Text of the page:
Nevertheless, who ever emerges from the “competition” to replace Misha Saakashvili will be ranked first and foremost by their loyalty to the president.  Any dubious history and their ability to do the job will be of secondary importance.  There is simply no way an oblast like Odessa will be allowed to have a governor that is not loyal to the president first and foremost.

All hats are now thrown in the ring and therefore a reader may perhaps tentatively decide to rank them by way of loyalty to the president, overt party affiliation (if any), and latterly ability, for within that scoring matrix is any real competition for the post.

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A tangled web – The Ukrainian MIC

November 28, 2016

There are many (in)famous Ukrainian politicians, “businessmen” and recognised organised criminals historically associated with gun running and the defence industry/MIC of Ukraine.

In entries past, the names of Semyon Mogilevich, Leonid Minin, Sergei Mikhailov, Leonid Wulf, Alexander Zhukov, Vadim Rabinovych, Leonid Lebedev, Mark Garber, Kuzma Medanich, Andrey Vazhnik, and Anatoliy Fedorenko, are to name but a few “headliners”.

Since those gun running 1990s/2000 decades have passed, in recent years the Ukrainian military and MIC have been forced to undergo radical changes and retooling – nothing spurs such action as a confined yet nevertheless hot war with Russia in the eastern regions.  Also, no longer do trains loaded with armaments sat on rail sidings at Odessa Port go without more than a few photographs and a questions by both public and media alike.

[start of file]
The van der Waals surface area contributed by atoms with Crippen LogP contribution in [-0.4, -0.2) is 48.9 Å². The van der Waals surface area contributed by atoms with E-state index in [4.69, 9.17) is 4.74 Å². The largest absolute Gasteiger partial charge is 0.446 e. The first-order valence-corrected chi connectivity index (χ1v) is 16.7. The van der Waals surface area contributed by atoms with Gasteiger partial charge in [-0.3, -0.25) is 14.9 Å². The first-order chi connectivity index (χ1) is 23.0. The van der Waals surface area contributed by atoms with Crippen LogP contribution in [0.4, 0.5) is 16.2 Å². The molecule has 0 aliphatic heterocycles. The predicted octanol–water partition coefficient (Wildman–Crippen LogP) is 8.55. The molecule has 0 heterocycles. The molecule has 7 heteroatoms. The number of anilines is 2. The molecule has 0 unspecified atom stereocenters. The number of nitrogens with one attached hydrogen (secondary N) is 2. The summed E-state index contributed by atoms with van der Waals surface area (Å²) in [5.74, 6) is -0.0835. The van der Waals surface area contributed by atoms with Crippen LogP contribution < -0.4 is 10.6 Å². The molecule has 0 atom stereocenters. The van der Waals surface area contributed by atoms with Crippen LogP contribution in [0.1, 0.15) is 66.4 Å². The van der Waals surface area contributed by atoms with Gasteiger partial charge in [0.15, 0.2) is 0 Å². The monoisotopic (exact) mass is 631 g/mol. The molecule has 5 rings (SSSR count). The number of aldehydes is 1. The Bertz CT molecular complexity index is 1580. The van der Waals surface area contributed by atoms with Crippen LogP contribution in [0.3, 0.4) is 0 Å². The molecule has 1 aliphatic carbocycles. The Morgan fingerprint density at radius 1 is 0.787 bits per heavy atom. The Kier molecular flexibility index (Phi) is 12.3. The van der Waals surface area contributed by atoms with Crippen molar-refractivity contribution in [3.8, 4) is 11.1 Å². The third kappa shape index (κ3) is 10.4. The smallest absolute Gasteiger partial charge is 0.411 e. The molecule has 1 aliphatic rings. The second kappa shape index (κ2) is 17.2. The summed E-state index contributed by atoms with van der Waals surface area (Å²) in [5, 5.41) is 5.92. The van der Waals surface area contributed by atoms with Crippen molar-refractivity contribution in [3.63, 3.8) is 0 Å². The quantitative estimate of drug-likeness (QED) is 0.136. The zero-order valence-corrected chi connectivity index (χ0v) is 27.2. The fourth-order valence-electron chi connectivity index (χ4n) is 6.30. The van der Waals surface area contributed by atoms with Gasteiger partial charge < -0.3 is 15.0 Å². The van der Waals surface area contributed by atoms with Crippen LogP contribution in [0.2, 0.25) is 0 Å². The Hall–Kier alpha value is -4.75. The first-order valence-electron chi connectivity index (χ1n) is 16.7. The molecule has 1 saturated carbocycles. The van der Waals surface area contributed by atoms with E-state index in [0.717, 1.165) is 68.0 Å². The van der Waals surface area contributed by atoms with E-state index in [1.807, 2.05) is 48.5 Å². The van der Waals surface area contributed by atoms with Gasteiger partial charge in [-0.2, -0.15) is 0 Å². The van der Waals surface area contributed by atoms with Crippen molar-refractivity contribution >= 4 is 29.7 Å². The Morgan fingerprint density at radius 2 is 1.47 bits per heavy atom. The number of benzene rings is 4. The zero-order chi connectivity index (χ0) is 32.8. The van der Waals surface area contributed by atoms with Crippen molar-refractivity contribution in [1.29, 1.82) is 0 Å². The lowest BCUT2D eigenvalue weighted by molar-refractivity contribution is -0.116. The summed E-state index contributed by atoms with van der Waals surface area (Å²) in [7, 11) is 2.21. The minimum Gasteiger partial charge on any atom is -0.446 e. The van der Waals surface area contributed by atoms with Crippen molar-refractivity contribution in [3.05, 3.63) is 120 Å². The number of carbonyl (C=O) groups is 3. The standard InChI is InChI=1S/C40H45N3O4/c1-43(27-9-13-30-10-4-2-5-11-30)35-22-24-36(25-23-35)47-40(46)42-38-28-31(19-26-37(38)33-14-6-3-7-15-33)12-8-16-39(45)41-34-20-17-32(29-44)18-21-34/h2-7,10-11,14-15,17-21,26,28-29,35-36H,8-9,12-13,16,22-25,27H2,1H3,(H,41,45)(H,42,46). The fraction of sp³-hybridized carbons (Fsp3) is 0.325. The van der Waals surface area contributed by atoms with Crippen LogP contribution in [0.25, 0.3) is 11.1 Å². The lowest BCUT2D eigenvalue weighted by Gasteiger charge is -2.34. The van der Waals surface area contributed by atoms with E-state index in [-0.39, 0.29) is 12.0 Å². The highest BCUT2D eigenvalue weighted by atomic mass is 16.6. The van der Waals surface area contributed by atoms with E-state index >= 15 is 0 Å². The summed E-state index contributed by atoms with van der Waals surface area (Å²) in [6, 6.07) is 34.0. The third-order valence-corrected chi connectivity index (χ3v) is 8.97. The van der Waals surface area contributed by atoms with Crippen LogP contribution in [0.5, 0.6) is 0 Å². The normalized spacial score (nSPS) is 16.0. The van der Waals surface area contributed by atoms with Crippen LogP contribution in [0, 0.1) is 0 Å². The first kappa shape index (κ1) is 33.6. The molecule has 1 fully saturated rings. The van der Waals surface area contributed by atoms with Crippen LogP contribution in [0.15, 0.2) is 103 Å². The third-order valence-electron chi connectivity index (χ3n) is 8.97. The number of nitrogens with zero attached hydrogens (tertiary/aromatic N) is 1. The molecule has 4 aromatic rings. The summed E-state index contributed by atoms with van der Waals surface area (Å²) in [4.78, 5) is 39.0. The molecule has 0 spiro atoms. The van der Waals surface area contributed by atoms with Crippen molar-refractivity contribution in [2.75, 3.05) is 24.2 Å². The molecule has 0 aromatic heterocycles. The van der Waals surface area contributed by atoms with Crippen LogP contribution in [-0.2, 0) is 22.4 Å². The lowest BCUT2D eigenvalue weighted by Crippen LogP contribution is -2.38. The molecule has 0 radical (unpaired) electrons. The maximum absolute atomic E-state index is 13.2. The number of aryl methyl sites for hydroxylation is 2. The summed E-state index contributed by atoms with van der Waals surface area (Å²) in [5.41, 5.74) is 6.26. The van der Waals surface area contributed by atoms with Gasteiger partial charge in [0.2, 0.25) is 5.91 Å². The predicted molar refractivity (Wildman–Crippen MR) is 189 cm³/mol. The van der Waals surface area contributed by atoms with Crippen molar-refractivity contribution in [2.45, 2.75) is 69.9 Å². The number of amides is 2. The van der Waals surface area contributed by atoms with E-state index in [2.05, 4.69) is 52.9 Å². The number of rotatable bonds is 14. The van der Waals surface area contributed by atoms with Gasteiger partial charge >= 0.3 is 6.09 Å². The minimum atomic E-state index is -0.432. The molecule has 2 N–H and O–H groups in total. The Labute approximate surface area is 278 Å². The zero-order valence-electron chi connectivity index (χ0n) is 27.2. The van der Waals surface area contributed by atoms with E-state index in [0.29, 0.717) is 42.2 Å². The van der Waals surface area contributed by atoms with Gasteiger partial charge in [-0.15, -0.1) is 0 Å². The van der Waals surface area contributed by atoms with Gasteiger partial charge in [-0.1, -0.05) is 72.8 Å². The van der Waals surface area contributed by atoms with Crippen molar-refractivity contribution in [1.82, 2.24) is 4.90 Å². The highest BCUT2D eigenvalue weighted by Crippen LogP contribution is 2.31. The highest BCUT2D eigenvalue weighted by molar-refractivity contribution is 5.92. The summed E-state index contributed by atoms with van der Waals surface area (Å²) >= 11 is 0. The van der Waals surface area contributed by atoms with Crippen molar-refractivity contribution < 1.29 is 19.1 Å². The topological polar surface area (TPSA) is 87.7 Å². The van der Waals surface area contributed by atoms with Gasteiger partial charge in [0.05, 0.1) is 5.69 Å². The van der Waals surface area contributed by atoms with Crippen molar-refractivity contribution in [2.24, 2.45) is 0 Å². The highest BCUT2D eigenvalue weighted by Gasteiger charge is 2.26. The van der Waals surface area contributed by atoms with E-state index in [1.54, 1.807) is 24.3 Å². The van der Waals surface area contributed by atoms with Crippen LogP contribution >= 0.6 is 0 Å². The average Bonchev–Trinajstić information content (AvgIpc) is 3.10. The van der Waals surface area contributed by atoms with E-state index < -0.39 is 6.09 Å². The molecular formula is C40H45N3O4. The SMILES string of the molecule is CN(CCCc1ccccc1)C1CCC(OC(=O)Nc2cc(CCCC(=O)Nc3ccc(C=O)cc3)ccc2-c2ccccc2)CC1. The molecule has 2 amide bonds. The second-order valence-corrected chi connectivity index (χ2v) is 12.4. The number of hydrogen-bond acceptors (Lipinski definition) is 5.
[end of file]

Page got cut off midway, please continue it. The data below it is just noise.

That is not to say that whilst the hollowed out military is by no means hollow anymore, that the endemic corruption that enabled the gun running of the 1990s/00s has been systemically and comprehensively addressed.  Indeed now large lumps of GDP are heading to the military and MIC, and will continue to do so for years to come,  the eyes of the “rent seekers” so attuned to guzzling from the teat of State subsidies and embezzlement of State funds will naturally seek opportunities therein.

So too, it has to be said, will the Kremlin seek to infiltrate further such MIC structures.

Putting the military to one side, the Ukrainian MIC which is still predominantly State rather than private in its composition, will at some point surely be subjected to some form of scrutiny when it comes to the abilities and loyalties of those working within.  With more than 100 State MIC subsidiaries operating under the State Ukrboronprom umbrella there are a lot of managers with access to information that “others” may find “useful” and some skill sets that are clearly not optimal for their roles.

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Ukrboronprom is currently headed by Roman Romanov (a former car dealer who led the presidential election campaign for Petro Poroshenko in Kharkiv).  Beneath him spreads a large organagram of managers across the one hundred plus SOE subsidiaries.  Whether Mr Romanov has been either tasked or is even able to assess the professional competency and patriotic leanings of the management of those companies which collectively form the Ukrainian MIC is unknown.  A “single sweep” would be far from effective if that is all that results anyway.

Among the management of such subsidiaries certain names catch the eye being from Odessa – for example, Alexander Volkov.

Mr Volkov is currently acting head of Promoboroneksport – a subsidiary that has been busy with BMPs in Jordan and MiG 24V helicopters to Uganda throughout 2016.  All appears to have contractually gone well, and thus it seems very likely that Mr Volkov will become the substantive head of Promoborneksport.